Come Sunday morning, music lovers and collectors from all over the region will gather in the cozy confines of American Legion Post 18 in Dedham.
They'll be there for a record show that happens several times a year, as it has for the past 41 years. It's a kind of pilgrimage.
We went, not too long ago, to be among the faithful at the New England Compact Disc and Record Expo, sponsored by the Randolph Music Center.
One of the people who keeps this record show spinning is Sheila Gold of the Randolph Music Center. She's right behind a big table of merch.
"Right now, we've got albums and DVDs, CDs. We have 'Cruisin' Classics,' " she says. She says there's a market for all this. "It's coming back very strong. Actually, we're selling more vinyl right now than we are CDs."
The people who come to Gold's show have strong opinions — not just about their taste in music — but about, for instance, whether vinyl beats out digital.
Dealer Don Dabreau of Mansfield is a vinyl man. "Oh, it definitely is better," he says. "I mean, the quality sounds better. Compact disc is a big lie. I mean, you can hear the hollowness of it. So yeah, vinyl has always been the best."
And some of the people who buy vinyl are diehards, like Bill Peverill of Watertown.
I'm 56 and I remember the days when people would know that there was a Led Zep album that was going to be released in three months, and they would wait and then we would bring it into the common room at my school, and we'd all sit around and silently listen to it three or four times, and because it's vinyl and you have to flip it over and physically be with it when it's playing ... you'd interact with the music.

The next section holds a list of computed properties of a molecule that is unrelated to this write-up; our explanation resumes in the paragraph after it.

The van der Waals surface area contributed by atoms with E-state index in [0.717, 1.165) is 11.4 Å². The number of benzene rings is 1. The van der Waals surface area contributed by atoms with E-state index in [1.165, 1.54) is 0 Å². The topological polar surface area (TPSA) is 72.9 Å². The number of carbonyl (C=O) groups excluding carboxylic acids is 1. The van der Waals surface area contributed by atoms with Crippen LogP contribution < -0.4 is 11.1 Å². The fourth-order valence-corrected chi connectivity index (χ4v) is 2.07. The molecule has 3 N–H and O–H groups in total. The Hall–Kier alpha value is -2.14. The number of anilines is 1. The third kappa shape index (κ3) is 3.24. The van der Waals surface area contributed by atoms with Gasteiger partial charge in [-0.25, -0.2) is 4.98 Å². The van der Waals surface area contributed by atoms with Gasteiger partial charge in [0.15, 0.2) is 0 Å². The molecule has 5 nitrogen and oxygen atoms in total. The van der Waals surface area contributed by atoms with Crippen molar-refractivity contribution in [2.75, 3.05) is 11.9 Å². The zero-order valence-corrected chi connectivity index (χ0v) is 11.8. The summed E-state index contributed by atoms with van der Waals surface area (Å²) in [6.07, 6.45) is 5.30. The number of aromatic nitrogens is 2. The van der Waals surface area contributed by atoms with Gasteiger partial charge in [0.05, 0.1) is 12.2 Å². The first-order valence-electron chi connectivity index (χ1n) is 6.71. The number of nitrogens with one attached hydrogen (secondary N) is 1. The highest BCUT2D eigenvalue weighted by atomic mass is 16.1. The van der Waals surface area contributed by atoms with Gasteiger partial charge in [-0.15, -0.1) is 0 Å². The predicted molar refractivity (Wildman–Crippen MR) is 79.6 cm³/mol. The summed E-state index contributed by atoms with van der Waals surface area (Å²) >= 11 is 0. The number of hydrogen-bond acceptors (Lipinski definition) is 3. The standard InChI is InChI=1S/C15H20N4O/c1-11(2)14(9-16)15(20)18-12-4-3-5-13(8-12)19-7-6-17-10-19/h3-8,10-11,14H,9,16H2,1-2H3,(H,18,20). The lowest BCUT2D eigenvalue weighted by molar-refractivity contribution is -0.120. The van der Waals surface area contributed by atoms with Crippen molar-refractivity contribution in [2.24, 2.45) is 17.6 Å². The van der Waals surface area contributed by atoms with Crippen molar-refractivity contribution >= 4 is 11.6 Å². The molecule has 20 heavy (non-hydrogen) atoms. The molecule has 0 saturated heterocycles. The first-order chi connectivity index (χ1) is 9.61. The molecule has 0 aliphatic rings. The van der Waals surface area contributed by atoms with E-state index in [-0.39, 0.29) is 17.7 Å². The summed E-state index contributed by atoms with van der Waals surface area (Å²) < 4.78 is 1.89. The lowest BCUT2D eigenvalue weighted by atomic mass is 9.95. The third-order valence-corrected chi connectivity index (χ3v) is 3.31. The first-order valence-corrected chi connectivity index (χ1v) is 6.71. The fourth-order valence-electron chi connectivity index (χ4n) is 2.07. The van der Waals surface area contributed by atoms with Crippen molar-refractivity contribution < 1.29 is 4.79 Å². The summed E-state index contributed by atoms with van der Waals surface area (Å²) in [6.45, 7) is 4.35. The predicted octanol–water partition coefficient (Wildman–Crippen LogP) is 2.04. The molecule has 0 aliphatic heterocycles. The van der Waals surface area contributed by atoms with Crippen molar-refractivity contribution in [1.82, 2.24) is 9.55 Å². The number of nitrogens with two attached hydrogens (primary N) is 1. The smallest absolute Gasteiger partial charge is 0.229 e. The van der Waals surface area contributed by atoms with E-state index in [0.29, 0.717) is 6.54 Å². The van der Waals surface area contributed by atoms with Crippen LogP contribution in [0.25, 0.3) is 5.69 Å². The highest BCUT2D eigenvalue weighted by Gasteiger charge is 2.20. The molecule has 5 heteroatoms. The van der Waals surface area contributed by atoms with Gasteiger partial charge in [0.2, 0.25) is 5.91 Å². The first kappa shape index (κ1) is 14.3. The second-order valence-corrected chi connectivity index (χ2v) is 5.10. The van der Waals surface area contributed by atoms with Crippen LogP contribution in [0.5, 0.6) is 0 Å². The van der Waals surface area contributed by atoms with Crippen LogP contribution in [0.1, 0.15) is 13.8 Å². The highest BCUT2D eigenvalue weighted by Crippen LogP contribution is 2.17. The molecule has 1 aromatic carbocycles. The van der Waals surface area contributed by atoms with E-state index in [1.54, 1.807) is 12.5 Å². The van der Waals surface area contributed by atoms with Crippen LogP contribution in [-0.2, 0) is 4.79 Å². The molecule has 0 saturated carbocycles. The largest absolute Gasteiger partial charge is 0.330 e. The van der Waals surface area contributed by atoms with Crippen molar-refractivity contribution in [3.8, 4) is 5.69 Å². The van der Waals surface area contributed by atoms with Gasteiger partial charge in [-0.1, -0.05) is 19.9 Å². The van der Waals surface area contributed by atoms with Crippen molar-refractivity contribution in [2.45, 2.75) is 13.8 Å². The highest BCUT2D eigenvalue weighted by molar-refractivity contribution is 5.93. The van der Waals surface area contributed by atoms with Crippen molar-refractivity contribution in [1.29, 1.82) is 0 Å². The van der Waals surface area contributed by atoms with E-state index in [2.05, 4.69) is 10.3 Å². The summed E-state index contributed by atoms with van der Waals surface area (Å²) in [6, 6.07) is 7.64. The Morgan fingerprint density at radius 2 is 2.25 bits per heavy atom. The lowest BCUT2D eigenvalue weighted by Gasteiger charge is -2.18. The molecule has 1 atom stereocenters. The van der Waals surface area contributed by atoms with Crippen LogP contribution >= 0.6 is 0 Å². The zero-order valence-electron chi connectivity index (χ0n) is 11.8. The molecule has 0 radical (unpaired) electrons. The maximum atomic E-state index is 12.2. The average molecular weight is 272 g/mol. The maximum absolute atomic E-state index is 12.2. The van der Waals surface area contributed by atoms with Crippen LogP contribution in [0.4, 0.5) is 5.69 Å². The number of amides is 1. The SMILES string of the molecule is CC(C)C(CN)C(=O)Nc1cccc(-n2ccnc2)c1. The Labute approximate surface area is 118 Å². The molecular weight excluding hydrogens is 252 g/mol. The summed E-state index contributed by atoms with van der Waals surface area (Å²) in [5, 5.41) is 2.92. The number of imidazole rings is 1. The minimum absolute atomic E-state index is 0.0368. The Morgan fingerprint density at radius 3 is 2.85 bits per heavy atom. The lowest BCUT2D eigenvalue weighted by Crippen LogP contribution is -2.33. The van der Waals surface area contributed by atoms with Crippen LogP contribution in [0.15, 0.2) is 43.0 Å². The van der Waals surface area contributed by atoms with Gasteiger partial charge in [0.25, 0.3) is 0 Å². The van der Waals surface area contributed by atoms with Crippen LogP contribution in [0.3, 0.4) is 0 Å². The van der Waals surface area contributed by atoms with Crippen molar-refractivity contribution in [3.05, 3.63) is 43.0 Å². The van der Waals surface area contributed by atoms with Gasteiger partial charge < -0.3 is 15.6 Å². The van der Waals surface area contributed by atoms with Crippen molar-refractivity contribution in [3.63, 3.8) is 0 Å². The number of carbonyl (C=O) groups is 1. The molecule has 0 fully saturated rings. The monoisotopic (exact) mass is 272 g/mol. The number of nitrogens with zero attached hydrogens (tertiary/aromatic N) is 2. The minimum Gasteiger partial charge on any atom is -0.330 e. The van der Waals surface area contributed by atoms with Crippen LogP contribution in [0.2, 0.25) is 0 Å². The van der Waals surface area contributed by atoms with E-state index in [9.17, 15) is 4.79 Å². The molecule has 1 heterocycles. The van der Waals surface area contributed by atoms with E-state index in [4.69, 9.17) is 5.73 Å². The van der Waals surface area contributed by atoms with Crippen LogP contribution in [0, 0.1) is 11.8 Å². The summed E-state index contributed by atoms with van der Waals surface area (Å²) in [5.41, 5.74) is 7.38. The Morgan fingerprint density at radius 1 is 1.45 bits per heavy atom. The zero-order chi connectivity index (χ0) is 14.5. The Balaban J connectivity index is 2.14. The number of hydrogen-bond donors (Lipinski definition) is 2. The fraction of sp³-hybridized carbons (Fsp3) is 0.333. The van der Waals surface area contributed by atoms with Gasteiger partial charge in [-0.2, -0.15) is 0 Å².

Because when you put CDs on, they just become background music. Like streaming listening services, it doesn't even matter what you're listening to. People don't even know what they're listening to.
Whatever you want to listen to, sometimes you can get it for a couple of bucks, sometimes more.
"My name is Gary Summers and I am the king of pop culture," he introduces himself. "My job is to find weird stuff and sell it to weird people."
He says "records can go for as low as $3, approximately, for a good condition record up to hundreds of dollars."
Dealer Dabreau scored big. "I just sold a Dale Hawkins 'Suzy Q' album for 600 bucks, the only one I've ever seen," he says. "As a matter of fact, I just saw one sold today, a Buddy Holly 'That'll Be the Day' with original black label that sold for 500 bucks this morning."
Dabreau says the cleaner the copy and better the condition, the more money it'll bring in. Right now, '80s music is big — Joy Division, and punk or metal. Also the Pretenders and David Bowie.
But you never know when someone's searching for something way different. When we went, someone was looking for "Nana Mouskouri in New York" on LP.
And then there are the old 45s, sold at the front of the hall, by David Marston of Manchester, New Hampshire.
"So I'm a dealer here," he says, "in fact I'm the dealer with the highest seniority at this show, I've been doing it almost as long as this show's been running, so that's why I have this front table space. And I just bought some records before the show started, so I'm auditioning them."
What he was auditioning this day: "This is the Villette Sisters, an MGM 12928, some girl group, 'I Gave Him Back His Ring' is the title here that I wanted to check out."
The man who started the New England Compact Disc and Record Expo died a couple of years ago. There are questions about how long it can keep going. But the Randolph Music Center says the show will last as long as there are dealers and people who love the music.
This segment aired on November 2, 2018.